Search

Do you think your pelvic floor and breathing are connected?

Updated: Jul 16

What do you do when you have to rush to go to the bathroom, but you are on your way back from your walk or you are in grocery store?


Maybe hold your breath and tuck your belly in? Is that a good idea ? or is it better do take nice relaxed deep breaths?


Believe it or not, studies have shown that taking a few relaxed breaths will give you those extra few minutes you need to reach the washroom.


Efficient breathing involves the diaphragm and the pelvic floor muscles, both during deep inhalation and exhalation. A very important functional relationship exists between the diaphragm and the pelvic floor muscles. As we inhale the diaphragm moves down and flattens as the lungs fill with air, pushing on our abdominal contents (stomach, intestines, bladder, etc), sending them down toward our pelvis. Then the pelvic floor muscles located between the pubic bone and tail bone move in coordination with the diaphragm, which further descends to lengthen and relax the pelvic muscles. This allows us to manage the increase in abdominal pressure associated with the diaphragm flattening.

When we exhale or breathe out, essentially the opposite happens: the diaphragm relaxes and goes back up toward the heart, the organs move up, and the pelvic floor muscles contract.

Now if you have to cough, sneeze or jump - something that requires us to breathe out forcefully, the abdominal muscles are going to contract more forcefully. This increases the pressure in our abdomen and the pelvic floor muscles now have to contract as well, to help prevent things from being pushed down.

If someone has issues like urine incontinence with sneezing, coughing, or jumping, one of the common factors behind this involves a lack of coordinated movement between these segments. Your pelvic floor muscles may be too tight (not relaxing enough) or too weak (not contracting enough).


How to start engaging the right muscles during breathing?

Try this exercise:

1. Lie on your back with your knees bent, feet hip width apart.

2. To begin, notice the abdominal movement with each breath, just observe.

3. Put one hand on your lower belly below the navel, the other on your chest. Allow yourself to feel the breath move under your hands for a couple of minutes.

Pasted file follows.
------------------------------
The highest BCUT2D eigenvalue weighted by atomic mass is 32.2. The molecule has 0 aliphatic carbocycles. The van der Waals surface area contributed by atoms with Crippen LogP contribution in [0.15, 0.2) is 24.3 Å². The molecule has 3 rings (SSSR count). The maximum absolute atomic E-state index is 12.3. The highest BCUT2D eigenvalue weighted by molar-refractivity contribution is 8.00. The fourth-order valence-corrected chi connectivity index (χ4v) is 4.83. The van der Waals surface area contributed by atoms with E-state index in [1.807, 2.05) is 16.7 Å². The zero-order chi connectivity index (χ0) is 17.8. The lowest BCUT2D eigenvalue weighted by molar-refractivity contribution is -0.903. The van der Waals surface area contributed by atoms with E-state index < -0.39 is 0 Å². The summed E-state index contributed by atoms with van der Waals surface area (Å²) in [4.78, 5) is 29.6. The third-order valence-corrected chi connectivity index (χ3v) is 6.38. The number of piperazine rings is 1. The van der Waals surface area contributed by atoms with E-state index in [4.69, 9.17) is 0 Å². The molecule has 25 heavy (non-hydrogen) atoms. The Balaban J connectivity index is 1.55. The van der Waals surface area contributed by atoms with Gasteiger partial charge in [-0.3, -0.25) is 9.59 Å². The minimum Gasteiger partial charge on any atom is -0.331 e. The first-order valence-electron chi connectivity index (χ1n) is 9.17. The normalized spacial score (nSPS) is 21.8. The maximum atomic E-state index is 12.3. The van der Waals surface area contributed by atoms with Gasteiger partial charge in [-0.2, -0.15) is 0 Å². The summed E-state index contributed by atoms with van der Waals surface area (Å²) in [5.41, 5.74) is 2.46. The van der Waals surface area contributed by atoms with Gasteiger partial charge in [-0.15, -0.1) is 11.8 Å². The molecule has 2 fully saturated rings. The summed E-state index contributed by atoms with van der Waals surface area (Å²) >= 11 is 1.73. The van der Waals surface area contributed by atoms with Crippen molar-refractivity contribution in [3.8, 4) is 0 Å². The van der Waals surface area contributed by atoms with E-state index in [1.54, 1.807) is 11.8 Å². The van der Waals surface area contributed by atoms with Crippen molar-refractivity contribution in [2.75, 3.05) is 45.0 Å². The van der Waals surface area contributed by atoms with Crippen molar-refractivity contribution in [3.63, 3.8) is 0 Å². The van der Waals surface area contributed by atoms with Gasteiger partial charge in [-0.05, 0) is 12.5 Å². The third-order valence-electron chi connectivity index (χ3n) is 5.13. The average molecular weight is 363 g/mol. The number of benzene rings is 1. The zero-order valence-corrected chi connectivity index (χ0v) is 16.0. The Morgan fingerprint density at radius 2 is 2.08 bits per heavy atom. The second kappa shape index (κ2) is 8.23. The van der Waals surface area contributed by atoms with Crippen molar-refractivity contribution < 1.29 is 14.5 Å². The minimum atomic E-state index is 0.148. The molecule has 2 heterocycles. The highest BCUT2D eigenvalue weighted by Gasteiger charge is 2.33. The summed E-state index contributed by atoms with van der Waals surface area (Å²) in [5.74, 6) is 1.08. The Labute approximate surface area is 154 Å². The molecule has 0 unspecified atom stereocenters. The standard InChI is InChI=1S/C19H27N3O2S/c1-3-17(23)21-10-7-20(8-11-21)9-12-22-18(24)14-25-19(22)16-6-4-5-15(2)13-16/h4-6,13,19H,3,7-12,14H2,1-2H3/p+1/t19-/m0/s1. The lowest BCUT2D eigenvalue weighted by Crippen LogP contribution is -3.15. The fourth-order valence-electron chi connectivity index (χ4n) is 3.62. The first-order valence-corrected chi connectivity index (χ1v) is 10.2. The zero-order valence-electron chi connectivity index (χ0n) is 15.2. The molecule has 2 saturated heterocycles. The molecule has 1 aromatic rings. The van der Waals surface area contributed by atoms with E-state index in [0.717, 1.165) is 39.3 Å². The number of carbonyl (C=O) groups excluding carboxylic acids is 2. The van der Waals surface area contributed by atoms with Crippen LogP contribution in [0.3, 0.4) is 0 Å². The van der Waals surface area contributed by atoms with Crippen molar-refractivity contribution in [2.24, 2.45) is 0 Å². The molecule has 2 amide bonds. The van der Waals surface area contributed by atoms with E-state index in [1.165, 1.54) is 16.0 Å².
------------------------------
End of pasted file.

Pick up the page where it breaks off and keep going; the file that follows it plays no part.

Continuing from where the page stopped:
4.Then, as you exhale, gently contract the lower abdomen, moving the navel toward the spine. Repeat a few times, each time emptying out the air more fully. As you inhale, let the belly relax and be soft. Allow the air to fill your lungs, as your belly naturally inflates. Repeat these 3 to 5 breaths, and then just relax and return to your normal breath.

Rest.

5. Now bring your awareness to your pelvic floor muscles. As you breathe out, see if you can engage them by squeezing them gently. This would be a similar feeling to trying to not to pass gas, or hold a flow of your urine (but never hold your pee for exercise).

Make sure to not only contract when you exhale but also relax when you inhale. As this gets easier to do, practice in a variety of positions.

Repeat this breath 8 to 10 times or as long as comfortable, then again, relax and return to your normal breath.


And the next time you really, really need to go but are still a few minutes away from the bathroom, focus on breathing out and contracting your pelvic floor muscles. Trust me, it will help a lot more than holding your breath or breathing in!


At Harmony Physiotherapy we are Experts in Pelvic Physiotherapy. We coordinate all patient care with your obstetrician, midwife, physician, and other health care professionals. Harmony Physiotherapy will assist you in achieving a full and healthy recovery. Book an appointment with our Harmony Pelvic Physiotherapy Experts today. We can help get you back on your path of recovery!

98 views

Harmony Physiotherapy Ottawa is an accredited DN4MSK © Teaching Facility

© 2020 Harmony Physiotherapy. All Rights Reserved.